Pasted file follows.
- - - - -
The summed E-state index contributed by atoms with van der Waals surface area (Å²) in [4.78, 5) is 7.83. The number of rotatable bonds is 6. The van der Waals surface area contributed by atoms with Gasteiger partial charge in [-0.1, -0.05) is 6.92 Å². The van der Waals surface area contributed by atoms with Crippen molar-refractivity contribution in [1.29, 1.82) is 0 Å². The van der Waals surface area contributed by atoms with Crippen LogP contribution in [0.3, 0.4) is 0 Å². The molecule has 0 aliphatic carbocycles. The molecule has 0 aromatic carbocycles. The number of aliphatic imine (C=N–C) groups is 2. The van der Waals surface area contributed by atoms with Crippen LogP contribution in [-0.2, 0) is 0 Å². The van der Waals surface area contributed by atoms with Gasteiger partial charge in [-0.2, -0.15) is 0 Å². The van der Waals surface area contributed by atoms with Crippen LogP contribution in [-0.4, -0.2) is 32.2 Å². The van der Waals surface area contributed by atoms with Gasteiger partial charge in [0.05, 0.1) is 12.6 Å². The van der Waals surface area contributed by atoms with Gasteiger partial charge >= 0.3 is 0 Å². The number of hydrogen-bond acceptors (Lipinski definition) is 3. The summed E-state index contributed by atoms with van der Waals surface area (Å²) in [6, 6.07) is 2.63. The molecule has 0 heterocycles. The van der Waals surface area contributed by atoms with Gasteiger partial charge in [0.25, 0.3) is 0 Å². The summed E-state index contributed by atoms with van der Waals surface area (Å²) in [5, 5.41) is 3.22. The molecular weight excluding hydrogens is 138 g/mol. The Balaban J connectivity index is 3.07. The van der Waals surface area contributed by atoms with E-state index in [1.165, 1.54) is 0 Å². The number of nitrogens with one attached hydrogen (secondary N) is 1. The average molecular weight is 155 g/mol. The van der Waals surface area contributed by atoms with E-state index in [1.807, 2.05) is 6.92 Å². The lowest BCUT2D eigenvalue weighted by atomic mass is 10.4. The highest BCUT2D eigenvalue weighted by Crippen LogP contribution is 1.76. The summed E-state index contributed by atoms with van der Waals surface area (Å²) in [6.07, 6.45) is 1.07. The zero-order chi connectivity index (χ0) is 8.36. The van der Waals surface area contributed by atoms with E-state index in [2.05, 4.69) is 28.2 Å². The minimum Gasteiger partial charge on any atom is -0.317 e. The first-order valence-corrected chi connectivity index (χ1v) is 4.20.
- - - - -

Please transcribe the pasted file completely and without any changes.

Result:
The summed E-state index contributed by atoms with van der Waals surface area (Å²) in [4.78, 5) is 7.83. The number of rotatable bonds is 6. The van der Waals surface area contributed by atoms with Gasteiger partial charge in [-0.1, -0.05) is 6.92 Å². The van der Waals surface area contributed by atoms with Crippen molar-refractivity contribution in [1.29, 1.82) is 0 Å². The van der Waals surface area contributed by atoms with Crippen LogP contribution in [0.3, 0.4) is 0 Å². The molecule has 0 aliphatic carbocycles. The molecule has 0 aromatic carbocycles. The number of aliphatic imine (C=N–C) groups is 2. The van der Waals surface area contributed by atoms with Crippen LogP contribution in [-0.2, 0) is 0 Å². The van der Waals surface area contributed by atoms with Gasteiger partial charge in [-0.2, -0.15) is 0 Å². The van der Waals surface area contributed by atoms with Crippen LogP contribution in [-0.4, -0.2) is 32.2 Å². The van der Waals surface area contributed by atoms with Gasteiger partial charge in [0.05, 0.1) is 12.6 Å². The van der Waals surface area contributed by atoms with Gasteiger partial charge >= 0.3 is 0 Å². The number of hydrogen-bond acceptors (Lipinski definition) is 3. The summed E-state index contributed by atoms with van der Waals surface area (Å²) in [6, 6.07) is 2.63. The molecule has 0 heterocycles. The van der Waals surface area contributed by atoms with Gasteiger partial charge in [0.25, 0.3) is 0 Å². The summed E-state index contributed by atoms with van der Waals surface area (Å²) in [5, 5.41) is 3.22. The molecular weight excluding hydrogens is 138 g/mol. The Balaban J connectivity index is 3.07. The van der Waals surface area contributed by atoms with E-state index in [1.165, 1.54) is 0 Å². The number of nitrogens with one attached hydrogen (secondary N) is 1. The average molecular weight is 155 g/mol. The van der Waals surface area contributed by atoms with E-state index in [1.807, 2.05) is 6.92 Å². The lowest BCUT2D eigenvalue weighted by atomic mass is 10.4. The highest BCUT2D eigenvalue weighted by Crippen LogP contribution is 1.76. The summed E-state index contributed by atoms with van der Waals surface area (Å²) in [6.07, 6.45) is 1.07. The zero-order chi connectivity index (χ0) is 8.36. The van der Waals surface area contributed by atoms with E-state index in [2.05, 4.69) is 28.2 Å². The minimum Gasteiger partial charge on any atom is -0.317 e. The first-order valence-corrected chi connectivity index (χ1v) is 4.20.